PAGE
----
by MUSE team

From February 17th to June 5th 2022, a retrospective solo exhibition at the New Museum: American People, that summarises 60 years of works by the artist, author and educator Faith Ringgold.

Ringgold is a multidisciplinary figure who contributed to the Harlem Renaissance and development of modern American culture. Through the use of her experimental quilt paintings, from the very beginning of her career Faith Ringgold has always been able to transform her figurative painting style into a message of protest reproducing a narrative of sorts, evoking the culture of the Black American community.

The exhibition features one of the artist’s best known series, and explores a thematic vision of the political and social changes that occurred in the U.S. during the contemporary era: the first section of the exhibition displays the artist’s very first paintings and murals dedicated to her so called “super-realist” personal technique, a style of art that translates into a denunciation and social critique against the racial and gender divisions that took place since the 1960s. During this phase, the artist’s works show autobiographical references, including her advocacy for collective causes, such as those in support of the Back Panther Party and the release of activist Angela Davis.

The other part of the exhibition delves into the non-Western craft traditions with displays of “soft sculptures”, translated as quilts used as pliant canvases adorned with woven fabric borders, inspired by Tibetan thangkas. The quilts tell a story, and they are a true testament to the testimony of a personal retrospective of the artist’s life, as well as fragments of modern history, social conditions and cultural transformations of the Harlem Renaissance. The exhibition is presented as a whole selection of artworks which represent the professional and personal biography of an artist who has always fought for a better future, combining both polyphonic narratives and the emancipation of African-American culture of the 20th  century.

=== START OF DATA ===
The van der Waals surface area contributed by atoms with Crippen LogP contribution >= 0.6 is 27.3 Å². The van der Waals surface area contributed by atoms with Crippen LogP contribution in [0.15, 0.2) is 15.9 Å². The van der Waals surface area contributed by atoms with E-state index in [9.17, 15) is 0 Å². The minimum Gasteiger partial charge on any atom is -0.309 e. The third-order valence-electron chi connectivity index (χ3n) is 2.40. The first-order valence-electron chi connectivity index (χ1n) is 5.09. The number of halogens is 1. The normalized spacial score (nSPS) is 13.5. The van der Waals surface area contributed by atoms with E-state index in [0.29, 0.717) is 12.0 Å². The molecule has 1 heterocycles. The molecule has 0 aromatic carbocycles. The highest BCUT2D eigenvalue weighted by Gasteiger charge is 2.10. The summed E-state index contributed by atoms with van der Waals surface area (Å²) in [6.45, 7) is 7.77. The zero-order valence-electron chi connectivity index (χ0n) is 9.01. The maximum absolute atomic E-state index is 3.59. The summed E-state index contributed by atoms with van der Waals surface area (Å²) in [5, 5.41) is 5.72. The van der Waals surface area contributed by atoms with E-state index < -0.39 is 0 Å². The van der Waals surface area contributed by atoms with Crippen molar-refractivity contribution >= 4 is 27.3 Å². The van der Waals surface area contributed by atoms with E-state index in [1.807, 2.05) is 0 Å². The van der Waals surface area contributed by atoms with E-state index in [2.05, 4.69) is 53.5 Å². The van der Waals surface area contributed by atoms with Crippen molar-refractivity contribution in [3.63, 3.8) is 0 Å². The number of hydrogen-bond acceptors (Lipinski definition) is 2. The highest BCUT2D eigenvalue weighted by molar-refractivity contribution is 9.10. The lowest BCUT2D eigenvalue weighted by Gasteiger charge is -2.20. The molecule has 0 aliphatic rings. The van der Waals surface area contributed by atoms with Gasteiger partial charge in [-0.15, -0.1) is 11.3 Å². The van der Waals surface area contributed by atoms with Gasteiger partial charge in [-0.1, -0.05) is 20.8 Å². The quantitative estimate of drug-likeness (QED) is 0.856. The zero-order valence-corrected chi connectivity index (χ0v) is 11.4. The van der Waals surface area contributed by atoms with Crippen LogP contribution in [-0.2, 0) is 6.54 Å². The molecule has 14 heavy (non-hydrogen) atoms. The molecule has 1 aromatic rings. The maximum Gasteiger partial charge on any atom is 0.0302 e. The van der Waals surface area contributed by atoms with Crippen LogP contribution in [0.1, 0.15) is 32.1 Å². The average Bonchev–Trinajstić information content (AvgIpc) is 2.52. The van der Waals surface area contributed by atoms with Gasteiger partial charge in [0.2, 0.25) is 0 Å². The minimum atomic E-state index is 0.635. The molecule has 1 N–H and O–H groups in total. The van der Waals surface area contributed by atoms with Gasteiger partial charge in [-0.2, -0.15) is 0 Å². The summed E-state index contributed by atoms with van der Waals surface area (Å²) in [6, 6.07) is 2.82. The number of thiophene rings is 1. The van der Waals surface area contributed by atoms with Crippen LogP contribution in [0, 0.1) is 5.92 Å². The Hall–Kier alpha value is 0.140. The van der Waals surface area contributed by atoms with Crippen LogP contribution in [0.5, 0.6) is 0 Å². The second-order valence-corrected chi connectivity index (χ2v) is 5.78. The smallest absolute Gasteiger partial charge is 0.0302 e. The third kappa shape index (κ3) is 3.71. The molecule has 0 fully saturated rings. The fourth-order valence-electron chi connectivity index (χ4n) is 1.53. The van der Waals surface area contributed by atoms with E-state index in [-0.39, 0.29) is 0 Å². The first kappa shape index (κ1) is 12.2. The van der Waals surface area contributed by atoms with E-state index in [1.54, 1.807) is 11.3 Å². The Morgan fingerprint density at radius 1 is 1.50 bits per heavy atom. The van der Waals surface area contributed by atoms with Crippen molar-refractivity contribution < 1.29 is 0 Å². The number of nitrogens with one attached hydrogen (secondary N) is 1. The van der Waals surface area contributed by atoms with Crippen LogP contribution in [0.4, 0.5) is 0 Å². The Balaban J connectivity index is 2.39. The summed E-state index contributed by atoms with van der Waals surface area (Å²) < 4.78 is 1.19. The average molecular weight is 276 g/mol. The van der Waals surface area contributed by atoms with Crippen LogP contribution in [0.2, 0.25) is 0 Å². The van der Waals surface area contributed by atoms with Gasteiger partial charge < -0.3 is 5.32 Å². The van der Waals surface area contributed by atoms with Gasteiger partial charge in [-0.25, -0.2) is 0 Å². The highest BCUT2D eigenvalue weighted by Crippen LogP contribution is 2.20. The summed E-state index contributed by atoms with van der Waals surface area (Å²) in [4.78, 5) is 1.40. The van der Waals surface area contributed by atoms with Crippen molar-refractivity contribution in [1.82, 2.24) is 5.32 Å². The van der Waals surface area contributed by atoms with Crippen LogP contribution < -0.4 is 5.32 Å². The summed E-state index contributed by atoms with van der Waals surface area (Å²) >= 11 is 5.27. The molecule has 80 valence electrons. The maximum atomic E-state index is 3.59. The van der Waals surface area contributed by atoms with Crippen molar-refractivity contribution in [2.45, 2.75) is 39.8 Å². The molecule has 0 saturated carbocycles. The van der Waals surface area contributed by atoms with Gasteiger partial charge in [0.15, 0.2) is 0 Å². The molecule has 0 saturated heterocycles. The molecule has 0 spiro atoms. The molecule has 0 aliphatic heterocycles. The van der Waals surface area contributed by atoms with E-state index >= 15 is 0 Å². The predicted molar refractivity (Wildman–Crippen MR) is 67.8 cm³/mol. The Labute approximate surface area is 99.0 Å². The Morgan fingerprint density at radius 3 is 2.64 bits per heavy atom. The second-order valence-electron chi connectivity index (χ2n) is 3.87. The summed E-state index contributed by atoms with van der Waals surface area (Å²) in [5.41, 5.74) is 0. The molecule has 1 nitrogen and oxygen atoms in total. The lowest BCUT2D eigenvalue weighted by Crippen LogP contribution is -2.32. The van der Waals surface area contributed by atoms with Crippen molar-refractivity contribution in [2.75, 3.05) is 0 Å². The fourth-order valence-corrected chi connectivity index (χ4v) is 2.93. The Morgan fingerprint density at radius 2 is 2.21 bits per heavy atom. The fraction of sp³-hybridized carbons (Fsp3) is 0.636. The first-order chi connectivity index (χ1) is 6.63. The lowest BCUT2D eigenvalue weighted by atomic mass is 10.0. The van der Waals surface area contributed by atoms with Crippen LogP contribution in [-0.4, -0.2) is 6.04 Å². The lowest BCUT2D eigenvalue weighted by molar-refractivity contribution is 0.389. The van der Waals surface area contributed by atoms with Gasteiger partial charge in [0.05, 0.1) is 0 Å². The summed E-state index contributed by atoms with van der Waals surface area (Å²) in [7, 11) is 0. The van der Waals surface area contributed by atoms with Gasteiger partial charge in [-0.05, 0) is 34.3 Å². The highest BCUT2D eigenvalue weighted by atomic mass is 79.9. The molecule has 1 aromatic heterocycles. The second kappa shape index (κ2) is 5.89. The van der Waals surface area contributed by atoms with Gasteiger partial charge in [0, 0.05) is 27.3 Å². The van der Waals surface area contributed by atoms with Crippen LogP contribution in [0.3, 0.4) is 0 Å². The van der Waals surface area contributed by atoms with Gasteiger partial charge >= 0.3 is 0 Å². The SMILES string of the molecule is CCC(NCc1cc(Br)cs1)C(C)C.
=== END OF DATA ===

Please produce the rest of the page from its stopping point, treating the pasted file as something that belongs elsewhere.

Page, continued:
Kevin Costner returns to cinema with Horizon, conceived and imagined by the director for the first time in 1988. Presented at Cannes, the film is an emotional pilgrimage through the long and complex period of expansion and settlement of the American West, before and after the Civil War.



The new Louis Vuitton Cruise 25 combines neutral looks and sartorial outfits with bold accessories like gaucho hats and cycling sunglasses. Within the walls of Park Güell, Spanish inspirations infuse the runway with theatrical touches that amplify the silhouettes.




The Superstones exhibition represents Giovanni Raspini’s bold exploration into the world of contemporary jewelry. Each creation, from necklaces to rings, celebrates the intrinsic beauty and uniqueness of minerals, enhancing the scientific and emotional value of the stones.



Parthenope, competing at the Cannes Film Festival, tells the sacred and intimate story of first experiences and first loves – one pure and bright, the other sordid and unspeakable – in Paolo Sorrentino’s latest masterpiece.



Nicolas Ghesquière will present his Cruise 2025 Show live from Barcelona on Thursday, May 23rd at 8pm CEST.